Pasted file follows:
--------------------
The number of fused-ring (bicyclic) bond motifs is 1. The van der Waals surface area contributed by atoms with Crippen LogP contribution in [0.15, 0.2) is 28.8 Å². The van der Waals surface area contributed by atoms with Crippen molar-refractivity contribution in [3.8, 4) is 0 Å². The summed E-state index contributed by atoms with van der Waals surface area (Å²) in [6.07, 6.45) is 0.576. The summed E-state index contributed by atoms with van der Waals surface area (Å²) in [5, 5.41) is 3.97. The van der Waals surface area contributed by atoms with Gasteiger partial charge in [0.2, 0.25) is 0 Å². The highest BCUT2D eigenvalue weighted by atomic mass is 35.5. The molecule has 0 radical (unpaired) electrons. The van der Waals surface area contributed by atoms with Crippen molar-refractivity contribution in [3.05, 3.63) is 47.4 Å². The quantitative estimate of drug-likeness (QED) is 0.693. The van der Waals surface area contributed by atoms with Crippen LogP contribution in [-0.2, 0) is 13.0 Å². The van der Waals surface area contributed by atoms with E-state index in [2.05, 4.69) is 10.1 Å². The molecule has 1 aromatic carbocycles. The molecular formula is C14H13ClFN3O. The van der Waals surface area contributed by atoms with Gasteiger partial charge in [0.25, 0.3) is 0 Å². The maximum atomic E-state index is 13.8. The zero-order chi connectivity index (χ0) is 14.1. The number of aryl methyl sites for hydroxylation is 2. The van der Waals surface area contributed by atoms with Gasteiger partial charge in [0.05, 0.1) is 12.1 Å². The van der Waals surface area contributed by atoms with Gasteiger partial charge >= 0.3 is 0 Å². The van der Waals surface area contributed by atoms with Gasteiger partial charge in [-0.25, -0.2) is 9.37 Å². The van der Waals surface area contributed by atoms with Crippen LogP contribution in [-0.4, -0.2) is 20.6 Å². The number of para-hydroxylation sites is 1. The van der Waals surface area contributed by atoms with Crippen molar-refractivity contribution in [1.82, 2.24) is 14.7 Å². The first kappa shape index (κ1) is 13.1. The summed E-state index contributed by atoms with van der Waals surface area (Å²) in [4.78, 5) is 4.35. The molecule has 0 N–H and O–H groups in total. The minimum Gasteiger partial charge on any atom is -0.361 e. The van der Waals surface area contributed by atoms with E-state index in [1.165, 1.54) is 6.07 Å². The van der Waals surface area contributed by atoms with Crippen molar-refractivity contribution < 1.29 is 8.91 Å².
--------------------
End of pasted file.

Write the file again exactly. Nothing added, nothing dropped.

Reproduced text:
The number of fused-ring (bicyclic) bond motifs is 1. The van der Waals surface area contributed by atoms with Crippen LogP contribution in [0.15, 0.2) is 28.8 Å². The van der Waals surface area contributed by atoms with Crippen molar-refractivity contribution in [3.8, 4) is 0 Å². The summed E-state index contributed by atoms with van der Waals surface area (Å²) in [6.07, 6.45) is 0.576. The summed E-state index contributed by atoms with van der Waals surface area (Å²) in [5, 5.41) is 3.97. The van der Waals surface area contributed by atoms with Gasteiger partial charge in [0.2, 0.25) is 0 Å². The highest BCUT2D eigenvalue weighted by atomic mass is 35.5. The molecule has 0 radical (unpaired) electrons. The van der Waals surface area contributed by atoms with Crippen molar-refractivity contribution in [3.05, 3.63) is 47.4 Å². The quantitative estimate of drug-likeness (QED) is 0.693. The van der Waals surface area contributed by atoms with Crippen LogP contribution in [-0.2, 0) is 13.0 Å². The van der Waals surface area contributed by atoms with E-state index in [2.05, 4.69) is 10.1 Å². The molecule has 1 aromatic carbocycles. The molecular formula is C14H13ClFN3O. The van der Waals surface area contributed by atoms with Gasteiger partial charge in [0.25, 0.3) is 0 Å². The maximum atomic E-state index is 13.8. The zero-order chi connectivity index (χ0) is 14.1. The number of aryl methyl sites for hydroxylation is 2. The van der Waals surface area contributed by atoms with Gasteiger partial charge in [0.05, 0.1) is 12.1 Å². The van der Waals surface area contributed by atoms with Gasteiger partial charge >= 0.3 is 0 Å². The van der Waals surface area contributed by atoms with Gasteiger partial charge in [-0.25, -0.2) is 9.37 Å². The van der Waals surface area contributed by atoms with Crippen LogP contribution in [-0.4, -0.2) is 20.6 Å². The number of para-hydroxylation sites is 1. The van der Waals surface area contributed by atoms with Crippen molar-refractivity contribution in [1.82, 2.24) is 14.7 Å². The first kappa shape index (κ1) is 13.1. The summed E-state index contributed by atoms with van der Waals surface area (Å²) in [4.78, 5) is 4.35. The molecule has 0 N–H and O–H groups in total. The minimum Gasteiger partial charge on any atom is -0.361 e. The van der Waals surface area contributed by atoms with E-state index in [1.165, 1.54) is 6.07 Å². The van der Waals surface area contributed by atoms with Crippen molar-refractivity contribution < 1.29 is 8.91 Å².